Friday, June 26, 2009

Startup Pains & Pleasures #2 - Axiomatic HR

As I mentioned in my last blog (Startup Pains & Pleasures #1 – Funding), I had set out to start up a real business and not a garage operation. Therefore, I spent a considerable amount of time thinking about people issues – what kind of people do I want in my company, how do we evaluate ourselves in a transparent way, what would help all of us contribute positively and so on. This is what I came up with over one or two months . . .

I call it “axiomatic” HR (human resources). The idea is that there are a few core basic beliefs or values or axioms for the company. Answers to any questions within the company can ultimately be found if you refer back to the axiom; or in a more mathematical way, every evaluation, promotion, interaction and other procedures can be generated from the few basic axioms. I called them “Company Priorities”.

Company Priorities:
• Tiled teams
• Globally-integrated business
• First to market
Tiled Teams: Microsoft used to try to hire clones of BillG (called “hardcores”); can you imagine a 10-person team of all hardcores?! I am a strong believer in and a practitioner of teams created by “tiling” great people with minimal overlapping talents and skills (with a few hardcores here and there). Tiling helps minimize “group-think” which is the unintended effect of the natural human desire to associate with like-minded people. Leading “tiled” teams is tricky – a hardcore could try to bully the rest but the team leader has to maintain good team dynamics without stifling the hardcore. I start by requiring any team I train to read (and re-read) the STAR Engineer paper (“How to be a Star Engineer”, IEEE Spectrum, October 1999). I then take every team in the company through a training exercise I have developed. Team leader is usually kept very busy!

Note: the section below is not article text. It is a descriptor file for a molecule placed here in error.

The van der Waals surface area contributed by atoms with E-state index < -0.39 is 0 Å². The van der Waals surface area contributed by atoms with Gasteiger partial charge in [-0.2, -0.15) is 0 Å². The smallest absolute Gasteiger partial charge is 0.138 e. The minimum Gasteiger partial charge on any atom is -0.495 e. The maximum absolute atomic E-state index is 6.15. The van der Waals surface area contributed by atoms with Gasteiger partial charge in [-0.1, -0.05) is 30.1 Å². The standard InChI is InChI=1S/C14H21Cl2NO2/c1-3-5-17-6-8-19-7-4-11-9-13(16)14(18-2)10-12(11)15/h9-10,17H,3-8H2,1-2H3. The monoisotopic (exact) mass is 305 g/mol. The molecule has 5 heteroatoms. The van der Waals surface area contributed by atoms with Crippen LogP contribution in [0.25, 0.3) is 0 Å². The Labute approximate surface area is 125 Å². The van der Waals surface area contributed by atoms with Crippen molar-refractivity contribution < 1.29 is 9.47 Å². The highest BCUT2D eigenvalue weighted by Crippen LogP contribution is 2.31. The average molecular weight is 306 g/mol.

Globally Integrated Enterprise: Sam Palmisano of IBM wrote (Foreign Affairs, May/June 2006): “A Globally Integrated Enterprise is a company that fashions its strategy, its management, and its operations in pursuit of a new goal: the integration of production and value delivery worldwide.” I see three major benefits to the global approach: (1) lowest cost, (2) best talent wherever available and (3) “tiling” at an organizational level leading to a highly creative and dynamic enterprise.
First to Market: Being the first even with a sub-optimal (yet bullet-proof) product is a critical success factor. May be all the bells-and-whistles are not there (“sub-optimal”) to make the early release date but the features you advertise should work flawlessly (“bullet-proof”). Once you are in, you can add features in consultation with the customer.

Employee and the manager assess employee's performance purely based on its contribution to company priorities. Any employee’s work result ought to be traceable to one or more of the 3 company priorities. When in doubt, apply this test: Is my action going to move the company priorities forward? If so, do it; you don’t have to wait around to ask for permission.

Creativity in the workplace is another interesting topic - more about that next week.

Enjoy the haiku . . .


Let us conclude with a random haiku . . .

“Complex problems have
Simple & easy to understand
Wrong answers”

- by VR

Saturday, June 20, 2009

Startup Pains & Pleasures #1 - Funding

People often ask me, what are the three hardest things about a startup? Raising money, uncovering cash and finding funds – without a doubt, this is the single hardest issue. A variety of factors contribute to it.

1. Stage of your startup. My experience is with what is called “early-stage.”This is when a germ of an idea needs to transform into a basic business. Angels or well-wishers, and then what are called SeriesA VCs (venture capitalists), fund you till the next stage. Zaplah needed US$3 to 5 million to complete this stage. Clearly, there is maximum uncertainty at the early stage and very few startups get beyond it.